Of course, they also have more power – maybe it is worth taking a hit to profits to prevent loss of control of the future of the country, which is what they believed Aristide threatened.
The Electoral List
On the topic of power, back to Port au Prince, where the list of 54 candidates for president in the November 2005 election has been pruned by the Provisional Electoral Council (CEP) to a short list of 32. They disqualified a Texas millionaire named Dumarsais Simeus, an ex-Lavalas senator named Louis Gerard Gilles, and 22 others. Those who are still on the list: Marc Bazin, who ran against Aristide in 1990 and lost; Rene Preval, who was the only Lavalas president to finish out his term; Dany Toussaint, who is suspected of the murder of famous pro-Lavalas journalist Jean Dominique; Guy Philippe, who organized and led the armed coup against Aristide in 2004.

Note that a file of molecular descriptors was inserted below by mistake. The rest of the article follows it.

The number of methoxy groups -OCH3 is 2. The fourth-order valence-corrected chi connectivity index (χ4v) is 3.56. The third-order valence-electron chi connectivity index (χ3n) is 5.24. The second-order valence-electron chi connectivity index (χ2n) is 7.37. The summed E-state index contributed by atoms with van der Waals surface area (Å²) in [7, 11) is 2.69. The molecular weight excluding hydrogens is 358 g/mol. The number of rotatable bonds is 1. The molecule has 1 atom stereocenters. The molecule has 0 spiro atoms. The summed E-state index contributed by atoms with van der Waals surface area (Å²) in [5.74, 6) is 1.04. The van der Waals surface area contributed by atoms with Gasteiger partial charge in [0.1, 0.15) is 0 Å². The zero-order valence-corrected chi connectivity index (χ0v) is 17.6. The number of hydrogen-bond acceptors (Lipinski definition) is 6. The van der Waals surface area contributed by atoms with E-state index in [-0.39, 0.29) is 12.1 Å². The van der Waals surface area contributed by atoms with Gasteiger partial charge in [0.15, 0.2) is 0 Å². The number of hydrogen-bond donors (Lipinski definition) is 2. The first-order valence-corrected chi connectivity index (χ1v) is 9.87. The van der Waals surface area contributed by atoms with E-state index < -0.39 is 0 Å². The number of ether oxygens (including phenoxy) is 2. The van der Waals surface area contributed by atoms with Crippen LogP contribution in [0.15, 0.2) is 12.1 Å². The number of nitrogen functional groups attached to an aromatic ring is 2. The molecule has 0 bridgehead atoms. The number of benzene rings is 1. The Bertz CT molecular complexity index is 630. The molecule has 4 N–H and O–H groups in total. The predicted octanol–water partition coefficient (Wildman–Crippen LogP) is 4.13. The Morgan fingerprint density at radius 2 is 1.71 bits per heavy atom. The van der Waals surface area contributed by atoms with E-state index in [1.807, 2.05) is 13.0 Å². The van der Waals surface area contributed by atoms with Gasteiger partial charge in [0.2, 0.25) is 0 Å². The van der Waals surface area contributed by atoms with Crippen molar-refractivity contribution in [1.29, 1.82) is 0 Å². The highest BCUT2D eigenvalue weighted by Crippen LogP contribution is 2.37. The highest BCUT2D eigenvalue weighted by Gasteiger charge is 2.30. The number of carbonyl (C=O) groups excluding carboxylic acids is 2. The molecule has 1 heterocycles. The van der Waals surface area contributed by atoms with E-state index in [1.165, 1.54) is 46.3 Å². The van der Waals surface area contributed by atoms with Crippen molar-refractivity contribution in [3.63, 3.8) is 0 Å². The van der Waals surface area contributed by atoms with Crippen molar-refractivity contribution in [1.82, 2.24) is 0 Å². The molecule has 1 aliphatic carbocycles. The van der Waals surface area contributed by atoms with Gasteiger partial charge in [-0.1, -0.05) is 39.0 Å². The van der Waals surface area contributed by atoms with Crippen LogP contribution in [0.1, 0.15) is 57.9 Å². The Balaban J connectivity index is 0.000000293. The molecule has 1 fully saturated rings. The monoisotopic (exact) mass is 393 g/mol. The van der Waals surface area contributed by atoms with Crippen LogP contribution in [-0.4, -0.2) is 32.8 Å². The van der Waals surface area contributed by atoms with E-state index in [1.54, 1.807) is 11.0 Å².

There are also 316 senatorial candidates and 1123 candidates for parliament.
The publication of the final list of presidential candidates actually takes the strategy that opened with the coup to another stage, according to Patrick Elie, Haiti’s former ‘drug czar’, who led the fight against drug trafficking and who also helped create the Haitian National Police (PNH) under Aristide, who now characterizes himself as a militant in the pro-democracy movement. Elie calls his creation, the PNH, a ‘bastard child’ of Aristide’s government’s need for an independent police force to guarantee security for the public after the disbanding of the Haitian Army, and the ‘international community’ (mainly the US, Canada, and France) desire for an instrument of social control and repression against the people.